One of the antibiotics most commonly prescribed to treat adolescent acne can increase attention spans and communication and decrease anxiety in patients with fragile X syndrome.

Investigators discover a new hot spot for the genesis of signaling neurons in the adult brain
Researchers at the UC Davis School of Medicine have discovered that, during early adulthood, the brain produces new excitatory neurons, and that these neurons arise from non-neuronal support cells in an area of the brain that processes smell.

Tips from the journals of the American Society for Microbiology
The following are tips from the journals of the American Society for Microbiology:

Education more important than knowledge in stopping spread of HIV in Africa
Simply teaching people the facts about how to protect themselves from HIV may not be enough to prevent the spread of AIDS in Africa, a new study suggests.

Research!America asks Congress to support embryonic stem cell research now
Research!America today called on Congress to take legislative action to allow federal funding for human embryonic stem cell research to proceed, in light of US District Judge Royce Lamberth's refusal yesterday to lift his injunction on federally funded hESC research.

Saving a million acre-feet of water through conservation and efficiency in California
A new Pacific Institute analysis identifies specific actions that can annually save a million acre-feet of water in California quickly and at lower economic and ecological cost than developing new supplies.

Why chromosomes never tie their shoelaces
In the latest issue of the journal Nature, Miguel Godinho Ferreira, principal investigator at the Instituto Gulbenkian de Ciência,Portugal, lead a team of researchers to shed light on a paradox that has puzzled biologists since the discovery of telomeres, the protective tips of chromosomes: while broken chromosome ends generated by DNA damage (such as radiation or cigarette smoke) are quickly joined together, telomeres are never tied to each other, thus allowing for the correct segregation of the genetic material.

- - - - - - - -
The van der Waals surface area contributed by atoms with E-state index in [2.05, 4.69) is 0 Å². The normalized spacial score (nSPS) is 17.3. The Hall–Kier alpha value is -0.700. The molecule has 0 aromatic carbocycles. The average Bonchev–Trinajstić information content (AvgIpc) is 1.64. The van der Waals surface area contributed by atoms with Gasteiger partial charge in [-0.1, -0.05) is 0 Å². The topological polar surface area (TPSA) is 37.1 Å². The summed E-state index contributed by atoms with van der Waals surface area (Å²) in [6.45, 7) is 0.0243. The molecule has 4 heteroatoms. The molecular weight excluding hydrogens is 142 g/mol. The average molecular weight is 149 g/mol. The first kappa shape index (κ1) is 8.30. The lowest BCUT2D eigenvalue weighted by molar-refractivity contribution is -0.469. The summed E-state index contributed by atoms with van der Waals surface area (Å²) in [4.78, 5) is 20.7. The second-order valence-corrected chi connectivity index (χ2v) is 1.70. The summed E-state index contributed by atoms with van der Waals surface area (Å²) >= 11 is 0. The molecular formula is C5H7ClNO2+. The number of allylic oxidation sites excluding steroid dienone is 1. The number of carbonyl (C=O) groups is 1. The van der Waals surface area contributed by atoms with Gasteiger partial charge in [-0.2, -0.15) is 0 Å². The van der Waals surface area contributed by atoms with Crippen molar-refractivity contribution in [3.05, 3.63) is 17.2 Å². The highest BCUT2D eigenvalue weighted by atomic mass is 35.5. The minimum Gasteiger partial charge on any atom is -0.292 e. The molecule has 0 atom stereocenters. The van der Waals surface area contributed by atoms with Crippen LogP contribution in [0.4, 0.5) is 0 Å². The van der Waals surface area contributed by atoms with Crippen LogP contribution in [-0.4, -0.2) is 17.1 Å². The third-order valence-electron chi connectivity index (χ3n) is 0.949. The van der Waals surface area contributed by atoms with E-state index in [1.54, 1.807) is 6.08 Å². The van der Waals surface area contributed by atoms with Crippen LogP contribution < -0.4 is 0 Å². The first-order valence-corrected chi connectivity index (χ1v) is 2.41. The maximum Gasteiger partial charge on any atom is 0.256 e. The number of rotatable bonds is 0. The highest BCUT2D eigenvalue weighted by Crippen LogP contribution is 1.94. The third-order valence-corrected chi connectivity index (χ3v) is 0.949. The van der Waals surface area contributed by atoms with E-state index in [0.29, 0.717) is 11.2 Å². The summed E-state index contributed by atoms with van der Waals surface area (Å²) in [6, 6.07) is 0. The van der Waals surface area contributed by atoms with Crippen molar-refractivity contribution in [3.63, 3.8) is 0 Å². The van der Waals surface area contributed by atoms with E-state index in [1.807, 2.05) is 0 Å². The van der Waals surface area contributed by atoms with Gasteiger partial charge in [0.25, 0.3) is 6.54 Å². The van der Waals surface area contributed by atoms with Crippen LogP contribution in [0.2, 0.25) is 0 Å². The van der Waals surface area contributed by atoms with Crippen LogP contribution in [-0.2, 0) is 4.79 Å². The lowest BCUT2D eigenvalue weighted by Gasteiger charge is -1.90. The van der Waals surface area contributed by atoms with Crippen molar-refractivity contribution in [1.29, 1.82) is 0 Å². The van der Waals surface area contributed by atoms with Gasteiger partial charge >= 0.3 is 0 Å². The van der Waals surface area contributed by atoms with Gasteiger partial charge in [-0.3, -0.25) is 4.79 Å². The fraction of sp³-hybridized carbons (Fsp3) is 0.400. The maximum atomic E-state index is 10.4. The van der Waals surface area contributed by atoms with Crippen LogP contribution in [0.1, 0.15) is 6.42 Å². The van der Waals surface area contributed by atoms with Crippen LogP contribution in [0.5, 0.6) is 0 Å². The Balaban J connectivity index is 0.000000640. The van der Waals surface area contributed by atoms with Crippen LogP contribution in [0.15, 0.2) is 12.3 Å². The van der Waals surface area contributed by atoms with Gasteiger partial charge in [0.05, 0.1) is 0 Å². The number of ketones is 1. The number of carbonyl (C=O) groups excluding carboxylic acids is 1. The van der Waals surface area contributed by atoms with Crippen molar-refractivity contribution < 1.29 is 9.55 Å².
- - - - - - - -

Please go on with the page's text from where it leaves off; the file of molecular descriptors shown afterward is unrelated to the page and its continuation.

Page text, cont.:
Study may help predict extinction tipping point for species
A new study published in the journal Nature may eventually help scientists predict when species are about to become extinct.

Investigating better endpoints for immunotherapy trials
Cancer immunotherapy calls for revised clinical endpoints that differ from those used for chemotherapy, according to an article published online Sept.

'Soyscreen': Sunscreen for fungus to expand biological control of crop pests
Scientists today described development and successful initial tests on a substance that acts as a sunscreen for the microscopic spores of a fungus, brightening prospects for wider use of the fungus as a means of wiping out insect pests that attack food crops.

Adults demonstrate modified immune response after receiving massage, Cedars-Sinai researchers show
Researchers in Cedars-Sinai's Department of Psychiatry and Behavioral Neurosciences have reported people who undergo massage experience measurable changes in their body's immune and endocrine response.

Extreme X-ray source supports new class of black hole
A group of international astronomers in the UK, France and the US, led by the University of Leicester, have found proof to confirm the distance and brightness of the most extreme ultra-luminous X-ray source, which may herald a new type of black hole.

MIT researchers find that interneurons are not all created equally
A type of neuron that, when malfunctioning, has been tied to epilepsy, autism and schizophrenia is much more complex than previously thought, researchers at MIT's Picower Institute for Learning and Memory report in the Sept.